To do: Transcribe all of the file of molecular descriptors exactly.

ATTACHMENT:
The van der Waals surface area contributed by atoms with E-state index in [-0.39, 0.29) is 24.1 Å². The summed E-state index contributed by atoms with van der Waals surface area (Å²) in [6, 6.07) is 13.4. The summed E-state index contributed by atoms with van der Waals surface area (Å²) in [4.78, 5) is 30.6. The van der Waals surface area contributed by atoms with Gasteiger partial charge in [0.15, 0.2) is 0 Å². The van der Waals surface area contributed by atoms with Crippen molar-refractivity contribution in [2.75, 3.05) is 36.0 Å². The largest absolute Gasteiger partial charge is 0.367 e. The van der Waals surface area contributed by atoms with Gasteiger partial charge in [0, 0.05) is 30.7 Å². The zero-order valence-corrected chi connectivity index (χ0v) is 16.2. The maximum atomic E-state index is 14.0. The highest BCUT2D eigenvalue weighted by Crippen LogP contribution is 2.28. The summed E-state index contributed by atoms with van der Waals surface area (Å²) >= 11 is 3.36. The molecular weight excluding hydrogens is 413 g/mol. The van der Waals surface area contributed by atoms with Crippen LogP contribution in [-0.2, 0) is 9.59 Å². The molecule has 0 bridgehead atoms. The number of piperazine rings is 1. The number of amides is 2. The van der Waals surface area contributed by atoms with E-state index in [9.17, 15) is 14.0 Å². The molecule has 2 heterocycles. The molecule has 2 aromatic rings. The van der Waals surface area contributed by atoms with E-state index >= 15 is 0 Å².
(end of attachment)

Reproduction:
The van der Waals surface area contributed by atoms with E-state index in [-0.39, 0.29) is 24.1 Å². The summed E-state index contributed by atoms with van der Waals surface area (Å²) in [6, 6.07) is 13.4. The summed E-state index contributed by atoms with van der Waals surface area (Å²) in [4.78, 5) is 30.6. The van der Waals surface area contributed by atoms with Gasteiger partial charge in [0.15, 0.2) is 0 Å². The van der Waals surface area contributed by atoms with Crippen molar-refractivity contribution in [2.75, 3.05) is 36.0 Å². The largest absolute Gasteiger partial charge is 0.367 e. The van der Waals surface area contributed by atoms with Gasteiger partial charge in [0, 0.05) is 30.7 Å². The zero-order valence-corrected chi connectivity index (χ0v) is 16.2. The maximum atomic E-state index is 14.0. The highest BCUT2D eigenvalue weighted by Crippen LogP contribution is 2.28. The summed E-state index contributed by atoms with van der Waals surface area (Å²) >= 11 is 3.36. The molecular weight excluding hydrogens is 413 g/mol. The van der Waals surface area contributed by atoms with Crippen LogP contribution in [-0.2, 0) is 9.59 Å². The molecule has 0 bridgehead atoms. The number of piperazine rings is 1. The number of amides is 2. The van der Waals surface area contributed by atoms with E-state index in [9.17, 15) is 14.0 Å². The molecule has 2 heterocycles. The molecule has 2 aromatic rings. The van der Waals surface area contributed by atoms with E-state index >= 15 is 0 Å².